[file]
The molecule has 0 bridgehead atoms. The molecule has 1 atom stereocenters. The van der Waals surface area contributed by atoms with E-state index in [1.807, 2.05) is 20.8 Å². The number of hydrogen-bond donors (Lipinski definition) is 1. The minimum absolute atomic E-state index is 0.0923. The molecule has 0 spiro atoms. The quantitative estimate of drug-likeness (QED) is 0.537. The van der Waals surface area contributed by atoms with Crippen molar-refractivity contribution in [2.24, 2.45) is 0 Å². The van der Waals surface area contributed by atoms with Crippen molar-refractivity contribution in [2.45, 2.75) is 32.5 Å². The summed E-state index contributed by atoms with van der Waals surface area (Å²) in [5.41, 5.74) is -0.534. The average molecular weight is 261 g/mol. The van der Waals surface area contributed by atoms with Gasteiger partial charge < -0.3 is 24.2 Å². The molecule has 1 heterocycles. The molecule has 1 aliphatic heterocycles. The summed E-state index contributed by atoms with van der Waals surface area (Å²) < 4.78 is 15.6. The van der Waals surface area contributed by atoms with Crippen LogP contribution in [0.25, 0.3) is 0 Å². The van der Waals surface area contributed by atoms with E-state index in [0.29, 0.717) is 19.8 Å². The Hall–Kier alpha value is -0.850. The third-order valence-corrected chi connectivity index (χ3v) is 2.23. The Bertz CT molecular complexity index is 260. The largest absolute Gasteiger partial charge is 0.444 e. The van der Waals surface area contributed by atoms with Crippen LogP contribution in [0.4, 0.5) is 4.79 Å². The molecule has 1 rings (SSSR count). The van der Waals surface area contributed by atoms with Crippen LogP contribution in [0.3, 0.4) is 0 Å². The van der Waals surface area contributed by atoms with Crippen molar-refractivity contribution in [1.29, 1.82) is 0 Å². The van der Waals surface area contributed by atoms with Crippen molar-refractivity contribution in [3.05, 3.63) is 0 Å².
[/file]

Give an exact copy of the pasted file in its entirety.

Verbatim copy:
The molecule has 0 bridgehead atoms. The molecule has 1 atom stereocenters. The van der Waals surface area contributed by atoms with E-state index in [1.807, 2.05) is 20.8 Å². The number of hydrogen-bond donors (Lipinski definition) is 1. The minimum absolute atomic E-state index is 0.0923. The molecule has 0 spiro atoms. The quantitative estimate of drug-likeness (QED) is 0.537. The van der Waals surface area contributed by atoms with Crippen molar-refractivity contribution in [2.24, 2.45) is 0 Å². The van der Waals surface area contributed by atoms with Crippen molar-refractivity contribution in [2.45, 2.75) is 32.5 Å². The summed E-state index contributed by atoms with van der Waals surface area (Å²) in [5.41, 5.74) is -0.534. The average molecular weight is 261 g/mol. The van der Waals surface area contributed by atoms with Gasteiger partial charge < -0.3 is 24.2 Å². The molecule has 1 heterocycles. The molecule has 1 aliphatic heterocycles. The summed E-state index contributed by atoms with van der Waals surface area (Å²) < 4.78 is 15.6. The van der Waals surface area contributed by atoms with Crippen LogP contribution in [0.25, 0.3) is 0 Å². The van der Waals surface area contributed by atoms with E-state index in [0.29, 0.717) is 19.8 Å². The Hall–Kier alpha value is -0.850. The third-order valence-corrected chi connectivity index (χ3v) is 2.23. The Bertz CT molecular complexity index is 260. The largest absolute Gasteiger partial charge is 0.444 e. The van der Waals surface area contributed by atoms with Crippen LogP contribution in [0.4, 0.5) is 4.79 Å². The molecule has 1 rings (SSSR count). The van der Waals surface area contributed by atoms with Crippen LogP contribution in [0.3, 0.4) is 0 Å². The van der Waals surface area contributed by atoms with Crippen molar-refractivity contribution in [1.29, 1.82) is 0 Å². The van der Waals surface area contributed by atoms with Crippen molar-refractivity contribution in [3.05, 3.63) is 0 Å².